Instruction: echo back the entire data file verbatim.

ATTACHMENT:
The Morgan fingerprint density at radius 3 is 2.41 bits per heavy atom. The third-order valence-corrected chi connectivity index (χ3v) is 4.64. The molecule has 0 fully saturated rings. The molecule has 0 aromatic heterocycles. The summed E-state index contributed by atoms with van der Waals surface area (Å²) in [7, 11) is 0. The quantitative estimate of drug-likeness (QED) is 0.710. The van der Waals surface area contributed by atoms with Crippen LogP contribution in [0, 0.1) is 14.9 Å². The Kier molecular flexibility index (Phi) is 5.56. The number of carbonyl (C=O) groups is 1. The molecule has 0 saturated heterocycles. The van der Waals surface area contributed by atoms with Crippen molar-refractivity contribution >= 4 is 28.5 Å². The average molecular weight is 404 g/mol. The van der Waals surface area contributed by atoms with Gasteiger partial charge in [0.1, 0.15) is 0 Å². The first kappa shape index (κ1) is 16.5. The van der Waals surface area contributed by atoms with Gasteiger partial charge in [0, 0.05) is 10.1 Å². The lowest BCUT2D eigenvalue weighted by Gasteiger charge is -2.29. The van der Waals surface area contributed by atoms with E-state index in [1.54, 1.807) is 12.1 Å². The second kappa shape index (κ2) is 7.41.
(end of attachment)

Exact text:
The Morgan fingerprint density at radius 3 is 2.41 bits per heavy atom. The third-order valence-corrected chi connectivity index (χ3v) is 4.64. The molecule has 0 fully saturated rings. The molecule has 0 aromatic heterocycles. The summed E-state index contributed by atoms with van der Waals surface area (Å²) in [7, 11) is 0. The quantitative estimate of drug-likeness (QED) is 0.710. The van der Waals surface area contributed by atoms with Crippen LogP contribution in [0, 0.1) is 14.9 Å². The Kier molecular flexibility index (Phi) is 5.56. The number of carbonyl (C=O) groups is 1. The molecule has 0 saturated heterocycles. The van der Waals surface area contributed by atoms with Crippen molar-refractivity contribution >= 4 is 28.5 Å². The average molecular weight is 404 g/mol. The van der Waals surface area contributed by atoms with Gasteiger partial charge in [0.1, 0.15) is 0 Å². The first kappa shape index (κ1) is 16.5. The van der Waals surface area contributed by atoms with Gasteiger partial charge in [0, 0.05) is 10.1 Å². The lowest BCUT2D eigenvalue weighted by Gasteiger charge is -2.29. The van der Waals surface area contributed by atoms with E-state index in [1.54, 1.807) is 12.1 Å². The second kappa shape index (κ2) is 7.41.